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Saturday, May 9, 2015

The Art of Boredom

My boy isn’t impressed when I express pride every time he announces “I’m bored.” At five years old he’s reached a new plateau and its one that has him slightly confused. When he was a baby signs of restlessness were greeted with me singing with him, bouncing on my knee or introducing new sights or sounds. Toddlerhood had his own explorations, but sometimes I would come in to set up a new sensory table, a new activity. As he grew a little more, he looked to his sisters for amusement, getting involved in their games, getting them to play with him, trying to be twelve rather than four. He has played and played and played, frustratingly never learning or moving forward, but having quality time with his sisters. But now at five and a half, he’s wiser. He’s played great games with all of us and he wants to do more, but he’s developed preference on what he likes to play and simply joining in to other people’s stories, just isn’t cutting it. His old games and toys, don’t seem to offer amusement and so often we just won’t do what he wants us to do. So, the wail of “I’m bored” follows.
And his mother says, “I’m so glad”, and I am.
Our children aren’t bored enough now days. We as parents seem to feel it’s our job to amuse, to set up and distract. Sure, I play. I can often be found on a bed driving some imaginary bus and saving some stuffed toys from some horrible fate, but then I stop for a bit, or sit on the “bus” and read, while he rides, drives and saves. I’ll offer options, but he’s five now and my instincts have told me, it’s time to enable, but not to amuse.
Remember car trips?  Remember staring out the window for sometimes days, watching the world wiz by and imagining everything under the sun, even just swearing you’d never take your children on road trips?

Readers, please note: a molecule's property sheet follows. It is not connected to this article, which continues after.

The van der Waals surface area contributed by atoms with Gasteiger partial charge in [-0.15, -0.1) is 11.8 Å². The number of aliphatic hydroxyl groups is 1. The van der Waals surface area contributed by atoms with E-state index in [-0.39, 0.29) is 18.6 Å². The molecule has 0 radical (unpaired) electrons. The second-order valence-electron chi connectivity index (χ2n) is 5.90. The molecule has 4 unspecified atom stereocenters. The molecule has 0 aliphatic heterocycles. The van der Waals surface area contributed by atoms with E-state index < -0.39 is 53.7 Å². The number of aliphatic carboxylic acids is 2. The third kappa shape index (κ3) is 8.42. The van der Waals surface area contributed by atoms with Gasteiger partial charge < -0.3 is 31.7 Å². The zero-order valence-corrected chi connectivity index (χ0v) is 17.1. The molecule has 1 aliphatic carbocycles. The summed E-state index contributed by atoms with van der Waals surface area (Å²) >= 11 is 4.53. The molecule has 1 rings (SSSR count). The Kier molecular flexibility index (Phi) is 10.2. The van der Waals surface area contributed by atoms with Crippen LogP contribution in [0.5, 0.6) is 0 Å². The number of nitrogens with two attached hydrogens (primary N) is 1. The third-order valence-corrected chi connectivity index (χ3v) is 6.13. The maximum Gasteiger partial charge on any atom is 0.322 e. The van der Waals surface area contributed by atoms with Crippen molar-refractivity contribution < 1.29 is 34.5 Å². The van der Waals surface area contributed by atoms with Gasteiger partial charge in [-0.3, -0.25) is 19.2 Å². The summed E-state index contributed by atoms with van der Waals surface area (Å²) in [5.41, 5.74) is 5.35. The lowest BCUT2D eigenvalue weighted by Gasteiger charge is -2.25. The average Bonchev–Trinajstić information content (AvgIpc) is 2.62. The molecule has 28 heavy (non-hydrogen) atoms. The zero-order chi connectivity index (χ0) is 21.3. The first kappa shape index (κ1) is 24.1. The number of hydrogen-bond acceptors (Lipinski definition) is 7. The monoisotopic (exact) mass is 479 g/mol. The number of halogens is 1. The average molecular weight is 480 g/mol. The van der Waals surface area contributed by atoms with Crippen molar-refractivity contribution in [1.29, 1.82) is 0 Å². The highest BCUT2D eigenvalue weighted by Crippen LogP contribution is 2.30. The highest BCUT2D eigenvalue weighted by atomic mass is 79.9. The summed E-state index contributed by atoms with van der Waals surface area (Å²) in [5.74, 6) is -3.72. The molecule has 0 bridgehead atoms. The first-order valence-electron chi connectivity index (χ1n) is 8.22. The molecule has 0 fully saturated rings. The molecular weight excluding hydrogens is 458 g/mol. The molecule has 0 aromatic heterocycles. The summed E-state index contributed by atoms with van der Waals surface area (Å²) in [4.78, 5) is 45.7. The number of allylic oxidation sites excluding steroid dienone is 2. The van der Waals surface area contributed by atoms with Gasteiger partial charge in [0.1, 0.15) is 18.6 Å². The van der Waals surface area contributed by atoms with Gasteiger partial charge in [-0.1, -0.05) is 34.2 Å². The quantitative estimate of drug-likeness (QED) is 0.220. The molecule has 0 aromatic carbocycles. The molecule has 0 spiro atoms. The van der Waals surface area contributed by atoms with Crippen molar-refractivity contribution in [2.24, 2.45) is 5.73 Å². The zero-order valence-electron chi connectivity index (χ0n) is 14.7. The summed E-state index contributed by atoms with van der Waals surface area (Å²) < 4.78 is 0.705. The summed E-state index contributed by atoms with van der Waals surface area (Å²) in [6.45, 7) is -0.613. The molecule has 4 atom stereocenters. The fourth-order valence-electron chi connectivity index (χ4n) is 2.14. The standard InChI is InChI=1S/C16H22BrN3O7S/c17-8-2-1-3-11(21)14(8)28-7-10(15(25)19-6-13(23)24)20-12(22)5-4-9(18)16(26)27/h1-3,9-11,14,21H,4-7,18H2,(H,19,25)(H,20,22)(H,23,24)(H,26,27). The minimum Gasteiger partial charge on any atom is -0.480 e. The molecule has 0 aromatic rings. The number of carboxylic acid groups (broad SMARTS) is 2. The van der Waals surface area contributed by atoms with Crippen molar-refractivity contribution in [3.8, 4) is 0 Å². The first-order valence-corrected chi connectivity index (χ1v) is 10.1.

Remember going shopping with our mothers, or waiting for them to get their hair done? Remember playing with our fingers, as they were the only amusement, literally, on hand?
Now, we seem to do everything in our power to make sure our children aren’t bored. We offer them toys or iphones, we offer them treats to distract them or simply get other people to take care of them while we shop, so it goes smoother and they don’t get bored, because that would be a disaster. But who is it a disaster for? Is it really that bad for them that they are bored, or is it the inconvenience for us that make us avoid it so frantically?
Boredom offers opportunity. It is our spirit’s way of saying I have room here. I have space where I can do something different. I want to try something new. I’m ready for the next adventure. Boredom says let’s try something crazy. Boredom is the imagination’s invitation to come out and play. That’s why our parents did well to offer us that tub of clay or simple blocks to compete with boredom; they are tools for the imagination, rather than amusement or distraction for it.
Our children are children at an important time. Some say that when 85% of them retire from their careers, those jobs haven’t even been invented yet. Their imaginations have to be razor sharp, yet we live in a world that can actually blunt it. Boredom invites them to find solutions to problems, even if it’s just jumping on their bed chanting I’m bored! Boredom asks them to ask themselves what they think, what they want to do, whereas computers, iphones and most toys of today tell them what to do and not to think about it.
Well my son hates being told what to do, and although he’s been allowed to experiment with a few computer games, he’s come to the conclusion that they don’t leave much room for him to make the rules. His sisters don’t like him to make the rules either. But his imagination does. His stuffed toys do.
He still might not be too impressed with my “Yay for boredom” attitude and he’s a little confused when I say, “Hey squint you eyes and watch the light dance”. But he’s getting there.
And I still will join in a game every once and awhile, as long as his amusement isn’t depending on me to play. I’ll join in for my own amusement knowing he is strong and smart enough to create his own.

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